Central Library Printers’ Marks

Thirty decorative shields bearing the “Printers’ Devices” or marks of some of history’s most famous printers are carved in high relief on the stone exterior of Central Library just below the arched second floor windows.

These ornamental emblems, which were typically printed on the title page of a text or the very last page, were devised as a sign of authentication, much like a merchant’s mark or a nobleman’s coat of arms. Similarly, and long before the advent of the printing press, Mesopotamian cylinder seals and Egyptian scarabs were carved to leave unique stamped impressions that could prove ownership or identity.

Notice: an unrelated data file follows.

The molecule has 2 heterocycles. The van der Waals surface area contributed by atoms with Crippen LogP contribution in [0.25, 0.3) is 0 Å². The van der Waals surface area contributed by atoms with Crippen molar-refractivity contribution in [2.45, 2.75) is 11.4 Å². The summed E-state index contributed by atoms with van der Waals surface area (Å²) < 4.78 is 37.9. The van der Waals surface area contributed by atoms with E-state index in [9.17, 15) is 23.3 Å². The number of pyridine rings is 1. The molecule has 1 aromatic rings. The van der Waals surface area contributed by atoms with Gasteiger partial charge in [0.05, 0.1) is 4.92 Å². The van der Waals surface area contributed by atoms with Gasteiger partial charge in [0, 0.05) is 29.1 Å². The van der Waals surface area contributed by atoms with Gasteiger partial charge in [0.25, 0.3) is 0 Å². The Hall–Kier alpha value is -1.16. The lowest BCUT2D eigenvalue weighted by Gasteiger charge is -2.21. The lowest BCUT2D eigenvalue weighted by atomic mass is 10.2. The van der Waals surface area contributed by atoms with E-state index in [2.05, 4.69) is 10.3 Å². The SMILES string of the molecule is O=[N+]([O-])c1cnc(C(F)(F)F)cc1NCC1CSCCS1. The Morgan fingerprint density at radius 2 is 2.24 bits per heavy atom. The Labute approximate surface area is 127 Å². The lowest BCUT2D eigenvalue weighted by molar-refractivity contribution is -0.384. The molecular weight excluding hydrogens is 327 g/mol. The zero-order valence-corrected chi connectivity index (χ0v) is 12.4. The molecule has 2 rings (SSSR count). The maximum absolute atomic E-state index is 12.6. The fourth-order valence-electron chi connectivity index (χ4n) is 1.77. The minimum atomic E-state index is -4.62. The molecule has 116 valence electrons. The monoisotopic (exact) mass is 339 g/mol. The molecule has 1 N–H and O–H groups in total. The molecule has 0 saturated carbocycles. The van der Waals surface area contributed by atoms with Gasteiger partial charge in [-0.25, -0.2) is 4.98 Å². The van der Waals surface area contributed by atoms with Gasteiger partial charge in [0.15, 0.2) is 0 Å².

Although these devices boast masterful woodcut illustrations, for the most part, they were created by unidentified artists. Many early printers had been scribes, calligraphers, and illuminators before printing technology transitioned to the printing press. The fearsome beasts and ornate borders seen in illuminated manuscripts are frequently found in a printer’s mark, along with a monogram and sometimes a motto. The use of the devices peaked in the 15th and 16th centuries.

Back to Top